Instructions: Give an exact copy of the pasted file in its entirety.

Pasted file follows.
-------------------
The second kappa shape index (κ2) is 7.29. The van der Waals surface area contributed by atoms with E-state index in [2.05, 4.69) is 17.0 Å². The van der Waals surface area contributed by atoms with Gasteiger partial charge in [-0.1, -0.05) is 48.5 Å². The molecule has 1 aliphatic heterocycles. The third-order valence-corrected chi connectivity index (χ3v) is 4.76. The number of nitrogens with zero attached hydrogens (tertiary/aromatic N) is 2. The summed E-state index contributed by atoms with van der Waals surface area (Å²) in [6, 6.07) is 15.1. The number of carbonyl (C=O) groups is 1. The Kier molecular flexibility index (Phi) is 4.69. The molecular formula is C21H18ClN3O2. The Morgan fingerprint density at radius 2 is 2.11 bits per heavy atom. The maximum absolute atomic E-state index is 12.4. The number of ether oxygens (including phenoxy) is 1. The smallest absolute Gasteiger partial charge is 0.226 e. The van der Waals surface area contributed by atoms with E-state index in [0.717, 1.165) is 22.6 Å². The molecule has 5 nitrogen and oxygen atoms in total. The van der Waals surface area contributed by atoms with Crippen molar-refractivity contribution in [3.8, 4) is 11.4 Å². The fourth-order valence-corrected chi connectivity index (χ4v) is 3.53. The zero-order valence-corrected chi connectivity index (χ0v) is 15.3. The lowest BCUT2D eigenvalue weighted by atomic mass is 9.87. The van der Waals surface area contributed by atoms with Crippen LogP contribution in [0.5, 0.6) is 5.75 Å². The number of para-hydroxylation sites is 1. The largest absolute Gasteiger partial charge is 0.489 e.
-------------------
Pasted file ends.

The second kappa shape index (κ2) is 7.29. The van der Waals surface area contributed by atoms with E-state index in [2.05, 4.69) is 17.0 Å². The van der Waals surface area contributed by atoms with Gasteiger partial charge in [-0.1, -0.05) is 48.5 Å². The molecule has 1 aliphatic heterocycles. The third-order valence-corrected chi connectivity index (χ3v) is 4.76. The number of nitrogens with zero attached hydrogens (tertiary/aromatic N) is 2. The summed E-state index contributed by atoms with van der Waals surface area (Å²) in [6, 6.07) is 15.1. The number of carbonyl (C=O) groups is 1. The Kier molecular flexibility index (Phi) is 4.69. The molecular formula is C21H18ClN3O2. The Morgan fingerprint density at radius 2 is 2.11 bits per heavy atom. The maximum absolute atomic E-state index is 12.4. The number of ether oxygens (including phenoxy) is 1. The smallest absolute Gasteiger partial charge is 0.226 e. The van der Waals surface area contributed by atoms with E-state index in [0.717, 1.165) is 22.6 Å². The molecule has 5 nitrogen and oxygen atoms in total. The van der Waals surface area contributed by atoms with Crippen molar-refractivity contribution in [3.8, 4) is 11.4 Å². The fourth-order valence-corrected chi connectivity index (χ4v) is 3.53. The zero-order valence-corrected chi connectivity index (χ0v) is 15.3. The lowest BCUT2D eigenvalue weighted by atomic mass is 9.87. The van der Waals surface area contributed by atoms with Crippen LogP contribution in [0.5, 0.6) is 5.75 Å². The number of para-hydroxylation sites is 1. The largest absolute Gasteiger partial charge is 0.489 e.